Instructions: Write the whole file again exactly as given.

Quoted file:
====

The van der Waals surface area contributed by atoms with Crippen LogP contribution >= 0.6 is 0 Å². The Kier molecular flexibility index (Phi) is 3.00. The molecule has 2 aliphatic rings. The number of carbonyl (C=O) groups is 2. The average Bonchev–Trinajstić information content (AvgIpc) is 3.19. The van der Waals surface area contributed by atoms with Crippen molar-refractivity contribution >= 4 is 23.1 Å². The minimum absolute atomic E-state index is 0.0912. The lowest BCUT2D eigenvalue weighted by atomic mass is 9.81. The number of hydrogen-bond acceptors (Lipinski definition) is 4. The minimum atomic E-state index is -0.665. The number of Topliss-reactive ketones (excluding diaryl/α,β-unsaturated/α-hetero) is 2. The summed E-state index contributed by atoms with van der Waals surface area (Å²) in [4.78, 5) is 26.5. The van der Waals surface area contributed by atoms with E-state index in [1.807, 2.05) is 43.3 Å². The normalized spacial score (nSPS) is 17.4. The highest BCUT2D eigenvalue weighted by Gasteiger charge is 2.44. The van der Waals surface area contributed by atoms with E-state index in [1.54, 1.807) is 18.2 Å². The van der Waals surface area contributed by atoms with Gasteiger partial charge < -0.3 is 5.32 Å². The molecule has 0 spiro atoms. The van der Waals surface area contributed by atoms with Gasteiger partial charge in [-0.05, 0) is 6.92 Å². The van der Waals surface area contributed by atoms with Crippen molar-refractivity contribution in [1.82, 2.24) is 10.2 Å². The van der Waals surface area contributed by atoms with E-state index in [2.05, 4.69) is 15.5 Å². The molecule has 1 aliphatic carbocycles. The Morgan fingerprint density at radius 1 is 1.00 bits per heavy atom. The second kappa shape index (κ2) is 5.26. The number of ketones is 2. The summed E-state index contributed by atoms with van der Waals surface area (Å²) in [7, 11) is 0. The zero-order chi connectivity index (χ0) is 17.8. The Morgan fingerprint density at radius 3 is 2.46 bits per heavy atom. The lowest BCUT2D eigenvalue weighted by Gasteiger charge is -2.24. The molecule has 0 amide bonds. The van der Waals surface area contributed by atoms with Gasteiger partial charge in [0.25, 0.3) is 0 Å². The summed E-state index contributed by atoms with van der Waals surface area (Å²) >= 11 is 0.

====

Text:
The van der Waals surface area contributed by atoms with Crippen LogP contribution >= 0.6 is 0 Å². The Kier molecular flexibility index (Phi) is 3.00. The molecule has 2 aliphatic rings. The number of carbonyl (C=O) groups is 2. The average Bonchev–Trinajstić information content (AvgIpc) is 3.19. The van der Waals surface area contributed by atoms with Crippen molar-refractivity contribution >= 4 is 23.1 Å². The minimum absolute atomic E-state index is 0.0912. The lowest BCUT2D eigenvalue weighted by atomic mass is 9.81. The number of hydrogen-bond acceptors (Lipinski definition) is 4. The minimum atomic E-state index is -0.665. The number of Topliss-reactive ketones (excluding diaryl/α,β-unsaturated/α-hetero) is 2. The summed E-state index contributed by atoms with van der Waals surface area (Å²) in [4.78, 5) is 26.5. The van der Waals surface area contributed by atoms with E-state index in [1.807, 2.05) is 43.3 Å². The normalized spacial score (nSPS) is 17.4. The highest BCUT2D eigenvalue weighted by Gasteiger charge is 2.44. The van der Waals surface area contributed by atoms with E-state index in [1.54, 1.807) is 18.2 Å². The van der Waals surface area contributed by atoms with Gasteiger partial charge < -0.3 is 5.32 Å². The molecule has 0 spiro atoms. The van der Waals surface area contributed by atoms with Gasteiger partial charge in [-0.05, 0) is 6.92 Å². The van der Waals surface area contributed by atoms with Crippen molar-refractivity contribution in [1.82, 2.24) is 10.2 Å². The van der Waals surface area contributed by atoms with E-state index in [2.05, 4.69) is 15.5 Å². The molecule has 1 aliphatic carbocycles. The Morgan fingerprint density at radius 1 is 1.00 bits per heavy atom. The second kappa shape index (κ2) is 5.26. The number of ketones is 2. The summed E-state index contributed by atoms with van der Waals surface area (Å²) in [7, 11) is 0. The zero-order chi connectivity index (χ0) is 17.8. The Morgan fingerprint density at radius 3 is 2.46 bits per heavy atom. The lowest BCUT2D eigenvalue weighted by Gasteiger charge is -2.24. The molecule has 0 amide bonds. The van der Waals surface area contributed by atoms with Gasteiger partial charge in [0.25, 0.3) is 0 Å². The summed E-state index contributed by atoms with van der Waals surface area (Å²) >= 11 is 0.